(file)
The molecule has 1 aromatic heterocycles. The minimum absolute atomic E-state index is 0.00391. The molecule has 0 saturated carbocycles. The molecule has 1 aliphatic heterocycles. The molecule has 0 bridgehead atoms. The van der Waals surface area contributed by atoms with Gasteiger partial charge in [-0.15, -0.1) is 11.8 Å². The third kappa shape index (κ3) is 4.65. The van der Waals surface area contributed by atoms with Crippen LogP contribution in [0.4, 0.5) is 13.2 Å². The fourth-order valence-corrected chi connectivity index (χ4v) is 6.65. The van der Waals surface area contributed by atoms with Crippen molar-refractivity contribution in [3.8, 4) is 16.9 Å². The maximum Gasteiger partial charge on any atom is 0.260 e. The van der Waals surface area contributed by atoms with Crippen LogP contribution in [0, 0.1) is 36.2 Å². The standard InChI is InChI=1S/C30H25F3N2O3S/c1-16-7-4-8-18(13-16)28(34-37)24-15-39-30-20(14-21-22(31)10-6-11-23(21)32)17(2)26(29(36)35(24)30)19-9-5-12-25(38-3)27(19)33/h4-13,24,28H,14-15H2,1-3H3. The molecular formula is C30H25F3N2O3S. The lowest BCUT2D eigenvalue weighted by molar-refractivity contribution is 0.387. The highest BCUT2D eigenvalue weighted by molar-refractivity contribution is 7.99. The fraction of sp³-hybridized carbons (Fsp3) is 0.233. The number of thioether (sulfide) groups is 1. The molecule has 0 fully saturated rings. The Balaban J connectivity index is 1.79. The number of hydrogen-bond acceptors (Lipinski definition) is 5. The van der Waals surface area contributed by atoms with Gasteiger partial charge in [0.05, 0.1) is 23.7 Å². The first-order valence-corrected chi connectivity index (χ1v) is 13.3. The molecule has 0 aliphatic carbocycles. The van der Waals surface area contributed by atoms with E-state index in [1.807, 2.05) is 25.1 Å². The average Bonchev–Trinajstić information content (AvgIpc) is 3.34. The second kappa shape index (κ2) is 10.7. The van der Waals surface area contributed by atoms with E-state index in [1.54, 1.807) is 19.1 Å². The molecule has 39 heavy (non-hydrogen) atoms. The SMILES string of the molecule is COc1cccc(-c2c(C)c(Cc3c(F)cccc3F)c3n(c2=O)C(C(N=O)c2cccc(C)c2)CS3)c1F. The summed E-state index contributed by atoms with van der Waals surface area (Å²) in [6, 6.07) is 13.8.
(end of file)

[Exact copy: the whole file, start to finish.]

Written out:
The molecule has 1 aromatic heterocycles. The minimum absolute atomic E-state index is 0.00391. The molecule has 0 saturated carbocycles. The molecule has 1 aliphatic heterocycles. The molecule has 0 bridgehead atoms. The van der Waals surface area contributed by atoms with Gasteiger partial charge in [-0.15, -0.1) is 11.8 Å². The third kappa shape index (κ3) is 4.65. The van der Waals surface area contributed by atoms with Crippen LogP contribution in [0.4, 0.5) is 13.2 Å². The fourth-order valence-corrected chi connectivity index (χ4v) is 6.65. The van der Waals surface area contributed by atoms with Crippen molar-refractivity contribution in [3.8, 4) is 16.9 Å². The maximum Gasteiger partial charge on any atom is 0.260 e. The van der Waals surface area contributed by atoms with Crippen LogP contribution in [0, 0.1) is 36.2 Å². The standard InChI is InChI=1S/C30H25F3N2O3S/c1-16-7-4-8-18(13-16)28(34-37)24-15-39-30-20(14-21-22(31)10-6-11-23(21)32)17(2)26(29(36)35(24)30)19-9-5-12-25(38-3)27(19)33/h4-13,24,28H,14-15H2,1-3H3. The molecular formula is C30H25F3N2O3S. The lowest BCUT2D eigenvalue weighted by molar-refractivity contribution is 0.387. The highest BCUT2D eigenvalue weighted by molar-refractivity contribution is 7.99. The fraction of sp³-hybridized carbons (Fsp3) is 0.233. The number of thioether (sulfide) groups is 1. The molecule has 0 fully saturated rings. The Balaban J connectivity index is 1.79. The number of hydrogen-bond acceptors (Lipinski definition) is 5. The van der Waals surface area contributed by atoms with Gasteiger partial charge in [0.05, 0.1) is 23.7 Å². The first-order valence-corrected chi connectivity index (χ1v) is 13.3. The molecule has 0 aliphatic carbocycles. The van der Waals surface area contributed by atoms with E-state index in [1.807, 2.05) is 25.1 Å². The average Bonchev–Trinajstić information content (AvgIpc) is 3.34. The second kappa shape index (κ2) is 10.7. The van der Waals surface area contributed by atoms with E-state index in [1.54, 1.807) is 19.1 Å². The molecule has 39 heavy (non-hydrogen) atoms. The SMILES string of the molecule is COc1cccc(-c2c(C)c(Cc3c(F)cccc3F)c3n(c2=O)C(C(N=O)c2cccc(C)c2)CS3)c1F. The summed E-state index contributed by atoms with van der Waals surface area (Å²) in [6, 6.07) is 13.8.